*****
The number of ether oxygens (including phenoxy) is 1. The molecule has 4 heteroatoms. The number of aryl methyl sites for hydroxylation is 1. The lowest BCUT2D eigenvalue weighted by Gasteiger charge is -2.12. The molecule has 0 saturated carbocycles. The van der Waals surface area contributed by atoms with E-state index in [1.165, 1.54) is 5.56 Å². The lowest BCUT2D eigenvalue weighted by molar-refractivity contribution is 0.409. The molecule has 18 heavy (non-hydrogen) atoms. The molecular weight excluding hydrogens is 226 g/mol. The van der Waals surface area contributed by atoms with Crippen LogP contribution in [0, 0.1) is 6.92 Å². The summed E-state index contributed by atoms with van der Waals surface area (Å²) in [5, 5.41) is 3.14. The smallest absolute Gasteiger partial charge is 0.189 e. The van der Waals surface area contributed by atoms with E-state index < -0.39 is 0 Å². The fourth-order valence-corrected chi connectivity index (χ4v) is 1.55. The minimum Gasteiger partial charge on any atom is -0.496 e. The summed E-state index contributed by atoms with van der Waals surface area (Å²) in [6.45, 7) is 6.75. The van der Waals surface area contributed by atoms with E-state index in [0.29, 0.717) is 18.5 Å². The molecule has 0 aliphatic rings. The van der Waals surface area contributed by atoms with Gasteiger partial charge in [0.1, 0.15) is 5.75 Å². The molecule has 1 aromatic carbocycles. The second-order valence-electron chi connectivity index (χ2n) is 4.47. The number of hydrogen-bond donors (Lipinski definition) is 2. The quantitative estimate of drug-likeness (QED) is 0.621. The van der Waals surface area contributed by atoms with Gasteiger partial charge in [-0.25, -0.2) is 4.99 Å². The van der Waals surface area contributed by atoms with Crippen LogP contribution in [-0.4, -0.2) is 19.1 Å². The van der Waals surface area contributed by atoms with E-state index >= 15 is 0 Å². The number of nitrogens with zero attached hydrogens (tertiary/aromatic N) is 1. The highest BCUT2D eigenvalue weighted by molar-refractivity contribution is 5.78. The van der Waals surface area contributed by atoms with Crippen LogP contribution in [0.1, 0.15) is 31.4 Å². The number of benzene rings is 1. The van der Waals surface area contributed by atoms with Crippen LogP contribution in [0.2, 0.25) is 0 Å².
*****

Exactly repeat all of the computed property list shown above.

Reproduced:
The number of ether oxygens (including phenoxy) is 1. The molecule has 4 heteroatoms. The number of aryl methyl sites for hydroxylation is 1. The lowest BCUT2D eigenvalue weighted by Gasteiger charge is -2.12. The molecule has 0 saturated carbocycles. The van der Waals surface area contributed by atoms with E-state index in [1.165, 1.54) is 5.56 Å². The lowest BCUT2D eigenvalue weighted by molar-refractivity contribution is 0.409. The molecule has 18 heavy (non-hydrogen) atoms. The molecular weight excluding hydrogens is 226 g/mol. The van der Waals surface area contributed by atoms with Crippen LogP contribution in [0, 0.1) is 6.92 Å². The summed E-state index contributed by atoms with van der Waals surface area (Å²) in [5, 5.41) is 3.14. The smallest absolute Gasteiger partial charge is 0.189 e. The van der Waals surface area contributed by atoms with E-state index < -0.39 is 0 Å². The fourth-order valence-corrected chi connectivity index (χ4v) is 1.55. The minimum Gasteiger partial charge on any atom is -0.496 e. The summed E-state index contributed by atoms with van der Waals surface area (Å²) in [6.45, 7) is 6.75. The van der Waals surface area contributed by atoms with E-state index in [0.29, 0.717) is 18.5 Å². The molecule has 0 aliphatic rings. The van der Waals surface area contributed by atoms with Gasteiger partial charge in [0.1, 0.15) is 5.75 Å². The molecule has 1 aromatic carbocycles. The second-order valence-electron chi connectivity index (χ2n) is 4.47. The number of hydrogen-bond donors (Lipinski definition) is 2. The quantitative estimate of drug-likeness (QED) is 0.621. The van der Waals surface area contributed by atoms with Gasteiger partial charge in [-0.25, -0.2) is 4.99 Å². The van der Waals surface area contributed by atoms with Crippen LogP contribution in [-0.4, -0.2) is 19.1 Å². The van der Waals surface area contributed by atoms with E-state index >= 15 is 0 Å². The number of nitrogens with zero attached hydrogens (tertiary/aromatic N) is 1. The highest BCUT2D eigenvalue weighted by molar-refractivity contribution is 5.78. The van der Waals surface area contributed by atoms with Crippen LogP contribution in [0.1, 0.15) is 31.4 Å². The number of benzene rings is 1. The van der Waals surface area contributed by atoms with Crippen LogP contribution in [0.2, 0.25) is 0 Å².